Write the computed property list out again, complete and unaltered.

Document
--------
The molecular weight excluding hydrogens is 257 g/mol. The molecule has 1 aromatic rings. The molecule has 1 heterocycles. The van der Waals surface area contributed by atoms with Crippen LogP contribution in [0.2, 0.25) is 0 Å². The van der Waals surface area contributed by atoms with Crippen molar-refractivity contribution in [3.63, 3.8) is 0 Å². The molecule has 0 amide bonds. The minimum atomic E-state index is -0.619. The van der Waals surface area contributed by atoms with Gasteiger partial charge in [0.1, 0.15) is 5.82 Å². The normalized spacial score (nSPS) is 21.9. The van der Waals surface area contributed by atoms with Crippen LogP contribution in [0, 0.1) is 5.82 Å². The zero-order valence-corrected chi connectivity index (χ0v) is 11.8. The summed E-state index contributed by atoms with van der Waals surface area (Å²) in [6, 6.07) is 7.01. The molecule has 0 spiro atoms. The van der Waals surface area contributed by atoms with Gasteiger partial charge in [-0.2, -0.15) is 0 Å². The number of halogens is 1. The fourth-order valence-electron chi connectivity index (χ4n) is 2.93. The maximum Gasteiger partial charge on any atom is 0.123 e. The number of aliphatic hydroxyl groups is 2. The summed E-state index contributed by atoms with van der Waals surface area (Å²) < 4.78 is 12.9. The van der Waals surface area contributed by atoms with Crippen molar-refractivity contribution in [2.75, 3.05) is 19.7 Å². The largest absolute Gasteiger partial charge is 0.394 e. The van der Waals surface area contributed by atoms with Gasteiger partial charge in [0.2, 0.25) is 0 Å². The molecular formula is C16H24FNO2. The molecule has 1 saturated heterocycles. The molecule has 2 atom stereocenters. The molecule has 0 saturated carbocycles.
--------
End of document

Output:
The molecular weight excluding hydrogens is 257 g/mol. The molecule has 1 aromatic rings. The molecule has 1 heterocycles. The van der Waals surface area contributed by atoms with Crippen LogP contribution in [0.2, 0.25) is 0 Å². The van der Waals surface area contributed by atoms with Crippen molar-refractivity contribution in [3.63, 3.8) is 0 Å². The molecule has 0 amide bonds. The minimum atomic E-state index is -0.619. The van der Waals surface area contributed by atoms with Gasteiger partial charge in [0.1, 0.15) is 5.82 Å². The normalized spacial score (nSPS) is 21.9. The van der Waals surface area contributed by atoms with Crippen LogP contribution in [0, 0.1) is 5.82 Å². The zero-order valence-corrected chi connectivity index (χ0v) is 11.8. The summed E-state index contributed by atoms with van der Waals surface area (Å²) in [6, 6.07) is 7.01. The molecule has 0 spiro atoms. The van der Waals surface area contributed by atoms with Gasteiger partial charge in [-0.2, -0.15) is 0 Å². The number of halogens is 1. The fourth-order valence-electron chi connectivity index (χ4n) is 2.93. The maximum Gasteiger partial charge on any atom is 0.123 e. The number of aliphatic hydroxyl groups is 2. The summed E-state index contributed by atoms with van der Waals surface area (Å²) < 4.78 is 12.9. The van der Waals surface area contributed by atoms with Crippen molar-refractivity contribution in [2.75, 3.05) is 19.7 Å². The largest absolute Gasteiger partial charge is 0.394 e. The van der Waals surface area contributed by atoms with Gasteiger partial charge in [0.2, 0.25) is 0 Å². The molecular formula is C16H24FNO2. The molecule has 1 saturated heterocycles. The molecule has 2 atom stereocenters. The molecule has 0 saturated carbocycles.